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– Despite GDP Growth, Economic Potential Remain SubduedTHISDAYLIVE – THISDAY Newspapers

James Emejo writes that in spite of the positive economic performance in the third quarter of the year, critical sectors of the Nigerian economy, particularly agriculture remain largely under siege due to persistent insecurity
The gradual recovery of the Nigerian economy from recession and the impact of the COVID-19 pandemic have been a source of hope to Nigerians, indicating that the economy would soon be out of the woods.
The present administration has a key agenda to diversify the base of the economy away from the perils of oil into agriculture in particular where the potential and capacity to create jobs is huge. Besides, economic recovery and sustainability remain key to the administration’s plan to lift 100 million Nigerians out of poverty over the next 10 years.
There had been sustained positive growth over the last four quarters since the recession witnessed in 2020, which contracted by 6.10 per cent and 3.62 per cent under the pandemic.
According to the National Bureau of Statistics (NBS), Nigeria’s Gross Domestic Product (GDP) growth rate slowed to 4.03 per cent in the third quarter of the year (Q3 2021) compared to 5. 01 per cent in the preceding quarter.
The Q3 growth rate was higher than the -3.62 per cent in Q3 2020 by 7.65 per cent and lower than 5.01 per cent in Q2 2021 by 0.98 per cent which showed a continuous recovery.
Nevertheless, quarter on quarter, real GDP grew at 11.07 per cent in the period under review compared to Q2, reflecting a higher economic activity than the preceding quarter.
The GDP measures the country’s economic performance from time to time. Statistician General of the Federation (SGF)/Chief Executive, National Bureau of Dr. Simon Harry, said despite the slower growth, the Q3 performance was considered as a tremendous improvement over both Q1 and Q2 of the year, adding that there had been steady growth of the economy instead of a decline.
In nominal terms, aggregate GDP increased to N45.11 trillion in the period under review compared to N39.12 trillion in Q2 and N39.09 trillion in Q3 2020.
Real GDP which shows volume of economic activities, stood at N18.54 trillion, higher by N1.85 trillion compared to N16.69 trillion in Q2 as well as higher by N718.57 billion when compared to N17.82 trillion recorded in the corresponding quarter of last year.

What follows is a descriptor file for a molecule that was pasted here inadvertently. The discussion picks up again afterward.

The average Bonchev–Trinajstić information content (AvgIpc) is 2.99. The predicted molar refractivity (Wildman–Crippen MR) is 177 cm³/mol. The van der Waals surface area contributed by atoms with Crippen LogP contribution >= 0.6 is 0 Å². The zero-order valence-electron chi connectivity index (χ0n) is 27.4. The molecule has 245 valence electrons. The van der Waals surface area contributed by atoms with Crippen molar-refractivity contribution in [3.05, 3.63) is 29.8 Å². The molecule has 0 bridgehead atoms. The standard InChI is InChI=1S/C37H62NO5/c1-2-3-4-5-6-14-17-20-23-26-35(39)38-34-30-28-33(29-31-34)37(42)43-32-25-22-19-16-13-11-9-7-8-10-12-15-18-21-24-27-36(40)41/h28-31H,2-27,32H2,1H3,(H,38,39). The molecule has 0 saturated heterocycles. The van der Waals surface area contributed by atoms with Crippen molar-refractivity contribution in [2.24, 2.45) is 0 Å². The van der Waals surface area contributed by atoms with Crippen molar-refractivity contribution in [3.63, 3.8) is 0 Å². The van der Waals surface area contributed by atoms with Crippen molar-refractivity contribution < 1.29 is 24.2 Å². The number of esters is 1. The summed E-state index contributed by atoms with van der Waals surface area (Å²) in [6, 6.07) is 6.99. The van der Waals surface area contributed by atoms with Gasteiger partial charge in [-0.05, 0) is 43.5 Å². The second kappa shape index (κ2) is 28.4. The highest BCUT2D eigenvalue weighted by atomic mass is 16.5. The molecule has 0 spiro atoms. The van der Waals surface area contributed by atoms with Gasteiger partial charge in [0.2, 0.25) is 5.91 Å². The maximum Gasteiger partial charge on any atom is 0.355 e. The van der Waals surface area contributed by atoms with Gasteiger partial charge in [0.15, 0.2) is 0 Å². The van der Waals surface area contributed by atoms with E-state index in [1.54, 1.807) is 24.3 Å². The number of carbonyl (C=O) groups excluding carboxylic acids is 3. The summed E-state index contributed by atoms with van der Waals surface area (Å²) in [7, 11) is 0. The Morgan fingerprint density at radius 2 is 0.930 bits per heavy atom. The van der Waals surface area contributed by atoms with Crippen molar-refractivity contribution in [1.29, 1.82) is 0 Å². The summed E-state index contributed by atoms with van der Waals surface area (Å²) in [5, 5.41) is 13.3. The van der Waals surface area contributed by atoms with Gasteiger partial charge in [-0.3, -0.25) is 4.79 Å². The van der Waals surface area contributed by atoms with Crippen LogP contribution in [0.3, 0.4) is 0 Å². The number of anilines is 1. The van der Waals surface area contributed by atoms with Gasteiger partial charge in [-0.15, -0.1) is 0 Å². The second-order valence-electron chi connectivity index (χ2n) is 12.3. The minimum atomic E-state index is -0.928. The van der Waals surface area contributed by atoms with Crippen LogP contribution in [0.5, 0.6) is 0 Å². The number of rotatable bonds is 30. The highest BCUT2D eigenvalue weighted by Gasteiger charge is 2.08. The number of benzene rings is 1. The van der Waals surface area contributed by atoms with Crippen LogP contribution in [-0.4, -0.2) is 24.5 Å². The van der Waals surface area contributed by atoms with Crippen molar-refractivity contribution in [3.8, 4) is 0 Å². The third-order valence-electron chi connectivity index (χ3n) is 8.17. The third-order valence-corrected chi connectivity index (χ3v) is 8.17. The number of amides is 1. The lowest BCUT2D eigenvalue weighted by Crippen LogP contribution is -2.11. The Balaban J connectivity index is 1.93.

Key indicators
The economy remained largely driven by the non-oil sector, which accounted for 92.51per cent of GDP while the oil sector contributed 7.49 per cent to growth in Q3.
Daily oil production averaged 1.57 million barrels per day (mbpd) compared to 1.61mbpd in Q2 and 1.67mbpd in Q3 2020. Oil growth rate stood at -10.73 per cent in real terms in the review period.
The SGF explained that the negative GDP figures recorded in 2020 as a result of the COVID-19 pandemic have had serious base effects on output figures for Q2 and Q3.
He added that the base effects continued to Q3 2021 recording a growth of 4.03 per cent.
Harry said, “I must state that the improvement being seen in the output growth over the last four quarters depicts a steady progress made in stemming the COVID-19 pandemic and the associated negative impact on livelihood, well-being, and the economy.
“Globally, many countries have witnessed an improvement in economic performances compared to 2020 when COVID-19 was endemic.”
He said economic recovery remained a gradual process that requires consistent collective efforts to improve economic activities across the institutional sectors.
He said, “However, in Nigeria the prospect of full recovery is glaring provided the current trend of improved economic performance is sustained in the rest of the year and beyond.”
“You might be looking at the 5.01 per cent as being higher than the 4.03 per cent but when you look at the base effects, you discover that the margin between the two, certainly that of the third quarter is a higher figure compared to the 5.01 per cent as released in the second quarter of the year,” he added.
He insisted the economy is growing rather than declining.
Harry also noted, “There was serious base effects affecting the figure because Q3 2020 recorded negative rate while Q2 2020 recorded negative rate. And so if you consider the margin between the two figures, you will discover that the economy certainly is growing rather than decreasing. It is the base figures that have influenced the figure for this year.”
Economy still struggling
Notwithstanding the positive growth recorded in successive quarters, analysts believed that the potential of the economy is grossly untapped, largely due to the worrisome security situation in the country, which continues to deter the required investments to propel the economy to greater heights.
Analysts particularly noted that growth in Q3 was aided by improvement in oil sales during the period as the growth rate in the non- oil sector was 1.30 points lower than the record in Q2.
They also expressed worry that priority sectors of the economy, which have greater potential for growth, appeared to be struggling due to the unfriendly investment climate as well as insecurity.